Medscape, LLC designates this Journal-based CME activity for a maximum of 1.0 AMA PRA Category 1 Credit(s)[TM]. Physicians should claim only the credit commensurate with the extent of their participation in the activity.

All other clinicians completing this activity will be issued a certificate of participation. To participate in this journal CME activity: (1) review the learning objectives and author disclosures; (2) study the education content; (3) take the post-test with a 75% minimum passing score and complete the evaluation at http://www.medscape.org/journal/eid; (4) view/print certificate.

Release date: December 17, 2015; Expiration date: December 17, 2016 Learning Objectives

Upon completion of this activity, participants will be able to:

* Distinguish the clinical presentation of genital ulcer disease with Haemophilus ducreyi

* Assess the means used to diagnose H. ducreyi infection

* Identify global areas disproportionately affected by H. ducreyi-related genital ulcer disease

* Assess worldwide trends in the epidemiology of infection with H. ducreyi

CME Editor

Thomas J. Gryczan, MS, Technical Writer/Editor, Emerging Infectious Diseases. Disclosure: Thomas J. Gryczan, MS, has disclosed no relevant financial relationships.

CME Author

Charles P. Vega, MD, Clinical Professor of Family Medicine, University of California, Irvine. Disclosure: Charles P. Vega, MD, has disclosed the following financial relationships: served as an advisor or consultant for Lundbeck, Inc.; McNeil Pharmaceuticals; Takeda Pharmaceuticals North America, Inc.

Authors

Disclosures: Camila Gonzalez-Beiras, BSc, MSC; Michael Marks, MBBS; Cheng-Yen Chen, PhD; Sally Roberts, MBChB, FRACP, FRCPA; and Oriol Mitja, MD, PhD, have disclosed no relevant financial relationships.

Camila Gonzalez-Beiras, Michael Marks, Cheng Y. Chen, Sally Roberts, Oriol Mitja

Author affiliations: Nova University of Lisbon, Lisbon, Portugal (C. Gonzalez-Beiras); Barcelona Institute for Global Health, Barcelona, Spain (C. Gonzalez-Beiras, O. Mitja); London School of Hygiene and Tropical Medicine, London, UK (M. Marks); Hospital for Tropical Diseases, London (M. Marks); Centers for Disease Control and Prevention, Atlanta, Georgia, USA (C.Y. Chen); Auckland District Health Board, Auckland, New Zealand (S. Roberts); Lihir Medical Centre, Lihir Island, Papua New Guinea (O. Mitja)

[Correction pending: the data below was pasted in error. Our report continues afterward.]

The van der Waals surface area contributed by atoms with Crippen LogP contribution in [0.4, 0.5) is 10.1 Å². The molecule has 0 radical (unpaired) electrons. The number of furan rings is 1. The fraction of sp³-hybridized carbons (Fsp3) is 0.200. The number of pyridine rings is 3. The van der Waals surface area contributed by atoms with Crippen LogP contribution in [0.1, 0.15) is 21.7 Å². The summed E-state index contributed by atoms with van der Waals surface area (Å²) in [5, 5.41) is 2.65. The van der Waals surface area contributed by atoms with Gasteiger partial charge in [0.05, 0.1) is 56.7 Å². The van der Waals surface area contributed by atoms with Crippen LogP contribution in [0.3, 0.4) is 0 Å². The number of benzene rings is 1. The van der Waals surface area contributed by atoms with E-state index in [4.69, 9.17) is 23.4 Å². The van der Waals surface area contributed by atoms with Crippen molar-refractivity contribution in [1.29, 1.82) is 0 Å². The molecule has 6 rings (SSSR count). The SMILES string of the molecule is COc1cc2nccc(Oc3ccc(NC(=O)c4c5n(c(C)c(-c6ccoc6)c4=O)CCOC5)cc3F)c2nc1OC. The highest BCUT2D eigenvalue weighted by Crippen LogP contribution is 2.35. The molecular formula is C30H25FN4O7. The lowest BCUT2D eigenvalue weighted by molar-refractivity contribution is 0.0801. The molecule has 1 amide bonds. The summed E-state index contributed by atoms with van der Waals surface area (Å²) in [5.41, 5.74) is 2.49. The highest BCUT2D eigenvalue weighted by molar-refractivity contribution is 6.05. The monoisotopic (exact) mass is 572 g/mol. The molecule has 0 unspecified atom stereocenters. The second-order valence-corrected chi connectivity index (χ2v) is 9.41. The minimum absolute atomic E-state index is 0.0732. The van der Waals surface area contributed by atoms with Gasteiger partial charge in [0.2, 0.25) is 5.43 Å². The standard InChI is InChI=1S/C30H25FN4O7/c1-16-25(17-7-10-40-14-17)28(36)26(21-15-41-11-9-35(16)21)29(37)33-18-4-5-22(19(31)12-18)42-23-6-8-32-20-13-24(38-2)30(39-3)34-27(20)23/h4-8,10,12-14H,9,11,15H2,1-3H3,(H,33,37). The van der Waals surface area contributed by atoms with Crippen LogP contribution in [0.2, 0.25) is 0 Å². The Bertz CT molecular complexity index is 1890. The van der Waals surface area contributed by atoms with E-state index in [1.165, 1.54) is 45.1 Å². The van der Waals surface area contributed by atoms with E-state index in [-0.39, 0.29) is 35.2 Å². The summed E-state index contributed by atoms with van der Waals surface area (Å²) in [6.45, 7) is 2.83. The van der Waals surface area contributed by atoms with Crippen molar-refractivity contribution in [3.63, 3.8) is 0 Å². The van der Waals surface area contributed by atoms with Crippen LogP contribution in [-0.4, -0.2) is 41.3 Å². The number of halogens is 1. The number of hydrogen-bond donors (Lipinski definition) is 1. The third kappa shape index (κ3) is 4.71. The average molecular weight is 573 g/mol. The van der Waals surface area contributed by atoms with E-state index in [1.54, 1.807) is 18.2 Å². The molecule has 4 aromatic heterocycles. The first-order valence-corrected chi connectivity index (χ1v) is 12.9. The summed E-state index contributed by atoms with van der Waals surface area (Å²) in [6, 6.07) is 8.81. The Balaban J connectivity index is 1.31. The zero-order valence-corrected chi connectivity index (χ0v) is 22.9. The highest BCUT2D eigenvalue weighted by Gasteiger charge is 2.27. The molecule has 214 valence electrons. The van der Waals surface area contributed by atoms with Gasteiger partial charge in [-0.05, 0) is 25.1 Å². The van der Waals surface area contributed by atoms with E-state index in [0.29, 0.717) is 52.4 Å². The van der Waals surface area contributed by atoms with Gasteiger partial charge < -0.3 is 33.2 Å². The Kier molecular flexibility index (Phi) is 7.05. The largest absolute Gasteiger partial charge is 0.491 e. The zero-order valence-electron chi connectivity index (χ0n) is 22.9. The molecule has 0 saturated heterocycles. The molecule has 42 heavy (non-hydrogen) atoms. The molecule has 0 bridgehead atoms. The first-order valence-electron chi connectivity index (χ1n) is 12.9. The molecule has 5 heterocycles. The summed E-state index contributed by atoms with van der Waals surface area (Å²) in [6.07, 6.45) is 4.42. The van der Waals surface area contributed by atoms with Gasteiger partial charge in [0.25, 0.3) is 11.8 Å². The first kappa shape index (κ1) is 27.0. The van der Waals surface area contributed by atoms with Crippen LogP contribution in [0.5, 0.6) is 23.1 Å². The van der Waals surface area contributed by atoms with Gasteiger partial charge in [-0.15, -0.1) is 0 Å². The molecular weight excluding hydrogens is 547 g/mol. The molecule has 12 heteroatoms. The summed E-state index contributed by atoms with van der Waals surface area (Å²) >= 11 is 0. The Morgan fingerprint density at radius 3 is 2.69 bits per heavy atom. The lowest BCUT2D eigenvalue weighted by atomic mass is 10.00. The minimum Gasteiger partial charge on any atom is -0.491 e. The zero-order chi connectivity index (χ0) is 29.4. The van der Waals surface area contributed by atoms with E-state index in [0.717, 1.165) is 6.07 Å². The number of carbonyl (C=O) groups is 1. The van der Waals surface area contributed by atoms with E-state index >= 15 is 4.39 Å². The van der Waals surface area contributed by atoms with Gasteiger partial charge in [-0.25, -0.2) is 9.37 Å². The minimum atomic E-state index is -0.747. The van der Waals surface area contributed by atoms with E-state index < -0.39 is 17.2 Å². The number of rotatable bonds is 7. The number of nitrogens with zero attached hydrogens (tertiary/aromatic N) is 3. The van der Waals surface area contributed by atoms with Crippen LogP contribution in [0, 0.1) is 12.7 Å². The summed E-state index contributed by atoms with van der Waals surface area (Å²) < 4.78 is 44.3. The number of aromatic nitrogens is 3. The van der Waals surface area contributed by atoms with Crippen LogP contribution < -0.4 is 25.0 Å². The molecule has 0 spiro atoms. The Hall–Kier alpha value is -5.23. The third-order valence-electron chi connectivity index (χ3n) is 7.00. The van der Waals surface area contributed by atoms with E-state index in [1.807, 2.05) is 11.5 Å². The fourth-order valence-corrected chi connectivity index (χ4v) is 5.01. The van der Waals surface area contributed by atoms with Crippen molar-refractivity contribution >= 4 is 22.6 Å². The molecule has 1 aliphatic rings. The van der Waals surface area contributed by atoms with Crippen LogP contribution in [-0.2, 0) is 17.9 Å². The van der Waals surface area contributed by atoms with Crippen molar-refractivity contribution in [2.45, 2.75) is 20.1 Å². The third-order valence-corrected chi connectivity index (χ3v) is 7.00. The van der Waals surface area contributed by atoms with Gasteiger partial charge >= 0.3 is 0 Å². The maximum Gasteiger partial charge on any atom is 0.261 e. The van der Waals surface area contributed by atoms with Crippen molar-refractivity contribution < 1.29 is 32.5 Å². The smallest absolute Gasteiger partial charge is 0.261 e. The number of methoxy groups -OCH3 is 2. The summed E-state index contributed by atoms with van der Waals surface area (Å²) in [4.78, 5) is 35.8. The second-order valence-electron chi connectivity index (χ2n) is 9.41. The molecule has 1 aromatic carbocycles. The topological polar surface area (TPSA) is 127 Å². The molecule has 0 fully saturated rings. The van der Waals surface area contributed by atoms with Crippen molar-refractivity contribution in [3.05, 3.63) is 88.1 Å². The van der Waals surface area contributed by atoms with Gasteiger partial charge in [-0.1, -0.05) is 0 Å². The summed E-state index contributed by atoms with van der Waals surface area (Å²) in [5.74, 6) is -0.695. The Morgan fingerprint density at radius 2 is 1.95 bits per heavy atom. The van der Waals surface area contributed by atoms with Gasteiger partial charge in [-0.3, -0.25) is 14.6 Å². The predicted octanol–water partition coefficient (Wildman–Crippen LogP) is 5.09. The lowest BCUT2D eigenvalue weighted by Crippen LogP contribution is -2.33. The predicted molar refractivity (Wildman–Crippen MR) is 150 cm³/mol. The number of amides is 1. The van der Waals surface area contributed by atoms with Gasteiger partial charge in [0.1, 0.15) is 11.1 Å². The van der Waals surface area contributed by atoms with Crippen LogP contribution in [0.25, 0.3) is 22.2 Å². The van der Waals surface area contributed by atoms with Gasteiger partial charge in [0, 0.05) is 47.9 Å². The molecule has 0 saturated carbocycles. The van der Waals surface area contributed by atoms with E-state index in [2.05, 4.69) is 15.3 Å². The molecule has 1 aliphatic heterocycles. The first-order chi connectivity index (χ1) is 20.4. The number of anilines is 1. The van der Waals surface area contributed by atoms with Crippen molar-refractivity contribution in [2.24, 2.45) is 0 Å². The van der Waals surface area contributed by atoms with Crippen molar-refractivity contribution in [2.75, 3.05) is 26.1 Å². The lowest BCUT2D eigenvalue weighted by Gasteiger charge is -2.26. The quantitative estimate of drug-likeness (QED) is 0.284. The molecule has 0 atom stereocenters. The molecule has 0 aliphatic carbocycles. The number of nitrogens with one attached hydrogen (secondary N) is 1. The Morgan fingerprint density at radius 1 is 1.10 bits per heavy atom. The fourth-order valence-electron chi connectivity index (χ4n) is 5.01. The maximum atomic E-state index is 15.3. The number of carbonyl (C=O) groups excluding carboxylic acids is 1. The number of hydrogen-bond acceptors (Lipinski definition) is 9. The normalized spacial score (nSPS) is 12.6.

DOI: http://dx.doi.org/10.3201/eid2201.150425

CME Questions

1. You are seeing a 21-year-old woman who recently emigrated from rural South Africa. She complains of genital ulcers. You consider whether Haemophilus ducreyi may be responsible for her symptoms. Which of the following statements regarding genital ulcer disease and H. ducreyi is most accurate?

A. H. ducreyi is a gram-positive organism

B. H. ducreyi promotes painless genital ulcers

C. Many patients with genital ulcer disease stemming from H. ducreyi have inguinal lymphadenitis

D. Most carriers of H. ducreyi are asymptomatic and are unaware of their infection

2. You perform an evaluation for genital ulcer disease in this patient. Which of the following statements regarding the diagnosis of H. ducreyi infection in the current study is most accurate?

A. Most cases of H. ducreyi were confirmed by PCR

B. All culture studies used low temperatures to grow H. ducreyi

C. All PCR studies used the hemolysin gene as a target

D. Multiplex studies that can detect H. ducreyi, Treponema pallidum, and herpes viruses were not used

3. Which of the following continents featured nations with the highest proportions of cases of H. ducreyi from 1980-1999?

A. South America

B. Australia and the South Pacific

C. Africa

D. Asia

4. Which of the following statements regarding trends in the diagnosis of chancroid in the current study is most accurate?

A. No study found a proportion of H. ducreyi genital ulcers above 10%

B. No African country reported rates of H. ducreyi below 10% between 2000 and 2014

C. More recent studies found that H. ducreyi was an emerging cause of chronic skin ulceration

D. The proportion of H. ducreyi found in genital ulcer disease remained relatively stable between 1980 and 2014

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(46.) Kyriakis KP, Hadjivassiliou M, Paparizos VA, Flemetakis A, Stavrianeas N, Katsambas A. Incidence determinants of gonorrhea, chlamydial genital infection, syphilis and chancroid in attendees at a sexually transmitted disease clinic in Athens, Greece. Int J Dermatol. 2003;42:876-81. http://dx.doi.org/10.1046/j.1365-4362.2003.01737.x

Address for correspondence: Oriol Mitja, Department of Community Health, Lihir Medical Center Post Office Box 34, Lihir Island, New Ireland Province, Lihir 00, Papua New Guinea; email: oriol.mitja@isglobal.org

Table 1. Characteristics of 35 studies of genital
ulcers caused by Haemophilus ducreyi, 1980-1999 *

                                                Year of
Area, reference ([dagger])       Country         study


Africa
  Paz-Bailey et al. (16)         Botswana         1993
  Steen (17)                  Cote d'Ivoire       1996
  Mabey et al. (18)               Gambia          1987
  Hawkes et al. (19)              Gambia          1995
  Nsanze et al. (20)              Kenya           1980
  Kaul et al. (21)                Kenya           1997
  Morse et al. (22)              Lesotho          1994
  Harms et al. (23)             Madagascar        1992
  Behets et al. (24)            Madagascar        1997
  Behets et al. (25)              Malawi          1995
  Hoyo et al. (26)                Malawi          1999
  Bogaerts et al. (27)            Rwanda          1992
  Totten et al. (28)             Senegal          1992
  Crewe-Brown et al. (29)      South Africa       1981